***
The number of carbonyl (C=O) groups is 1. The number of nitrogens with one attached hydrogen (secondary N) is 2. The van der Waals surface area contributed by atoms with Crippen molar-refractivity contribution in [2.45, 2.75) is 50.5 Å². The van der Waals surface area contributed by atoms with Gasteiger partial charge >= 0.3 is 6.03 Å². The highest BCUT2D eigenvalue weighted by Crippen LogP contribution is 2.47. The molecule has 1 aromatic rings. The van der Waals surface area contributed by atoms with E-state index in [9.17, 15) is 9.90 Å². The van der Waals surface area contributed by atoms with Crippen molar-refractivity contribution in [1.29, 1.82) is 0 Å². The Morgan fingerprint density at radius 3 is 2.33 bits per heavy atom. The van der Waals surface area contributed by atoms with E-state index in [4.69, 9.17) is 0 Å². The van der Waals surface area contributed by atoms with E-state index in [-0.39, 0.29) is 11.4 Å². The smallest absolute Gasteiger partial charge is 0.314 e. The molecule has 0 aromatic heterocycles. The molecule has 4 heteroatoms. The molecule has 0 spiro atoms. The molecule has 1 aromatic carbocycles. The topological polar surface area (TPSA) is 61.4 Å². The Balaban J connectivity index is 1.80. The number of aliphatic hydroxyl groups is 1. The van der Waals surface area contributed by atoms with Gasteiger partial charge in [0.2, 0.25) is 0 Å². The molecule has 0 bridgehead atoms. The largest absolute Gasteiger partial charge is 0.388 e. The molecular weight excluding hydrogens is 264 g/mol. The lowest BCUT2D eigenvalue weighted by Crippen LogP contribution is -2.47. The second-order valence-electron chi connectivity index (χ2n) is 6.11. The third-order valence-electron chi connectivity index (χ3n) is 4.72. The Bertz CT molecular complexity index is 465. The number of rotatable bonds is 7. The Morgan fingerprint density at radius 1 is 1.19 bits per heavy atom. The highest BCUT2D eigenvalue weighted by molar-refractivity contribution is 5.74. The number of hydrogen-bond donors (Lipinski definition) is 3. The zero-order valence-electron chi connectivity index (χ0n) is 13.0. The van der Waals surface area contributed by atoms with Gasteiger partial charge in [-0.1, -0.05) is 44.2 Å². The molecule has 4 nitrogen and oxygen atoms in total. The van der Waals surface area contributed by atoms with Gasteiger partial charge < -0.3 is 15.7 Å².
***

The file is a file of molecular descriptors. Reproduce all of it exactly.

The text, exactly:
The number of carbonyl (C=O) groups is 1. The number of nitrogens with one attached hydrogen (secondary N) is 2. The van der Waals surface area contributed by atoms with Crippen molar-refractivity contribution in [2.45, 2.75) is 50.5 Å². The van der Waals surface area contributed by atoms with Gasteiger partial charge >= 0.3 is 6.03 Å². The highest BCUT2D eigenvalue weighted by Crippen LogP contribution is 2.47. The molecule has 1 aromatic rings. The van der Waals surface area contributed by atoms with E-state index in [9.17, 15) is 9.90 Å². The van der Waals surface area contributed by atoms with Crippen molar-refractivity contribution in [1.29, 1.82) is 0 Å². The Morgan fingerprint density at radius 3 is 2.33 bits per heavy atom. The van der Waals surface area contributed by atoms with E-state index in [4.69, 9.17) is 0 Å². The van der Waals surface area contributed by atoms with E-state index in [-0.39, 0.29) is 11.4 Å². The smallest absolute Gasteiger partial charge is 0.314 e. The molecule has 0 aromatic heterocycles. The molecule has 4 heteroatoms. The molecule has 0 spiro atoms. The molecule has 1 aromatic carbocycles. The topological polar surface area (TPSA) is 61.4 Å². The Balaban J connectivity index is 1.80. The number of aliphatic hydroxyl groups is 1. The van der Waals surface area contributed by atoms with Gasteiger partial charge in [0.2, 0.25) is 0 Å². The molecule has 0 bridgehead atoms. The largest absolute Gasteiger partial charge is 0.388 e. The molecular weight excluding hydrogens is 264 g/mol. The lowest BCUT2D eigenvalue weighted by Crippen LogP contribution is -2.47. The second-order valence-electron chi connectivity index (χ2n) is 6.11. The third-order valence-electron chi connectivity index (χ3n) is 4.72. The Bertz CT molecular complexity index is 465. The number of rotatable bonds is 7. The Morgan fingerprint density at radius 1 is 1.19 bits per heavy atom. The highest BCUT2D eigenvalue weighted by molar-refractivity contribution is 5.74. The number of hydrogen-bond donors (Lipinski definition) is 3. The zero-order valence-electron chi connectivity index (χ0n) is 13.0. The van der Waals surface area contributed by atoms with Gasteiger partial charge in [-0.1, -0.05) is 44.2 Å². The molecule has 4 nitrogen and oxygen atoms in total. The van der Waals surface area contributed by atoms with Gasteiger partial charge < -0.3 is 15.7 Å².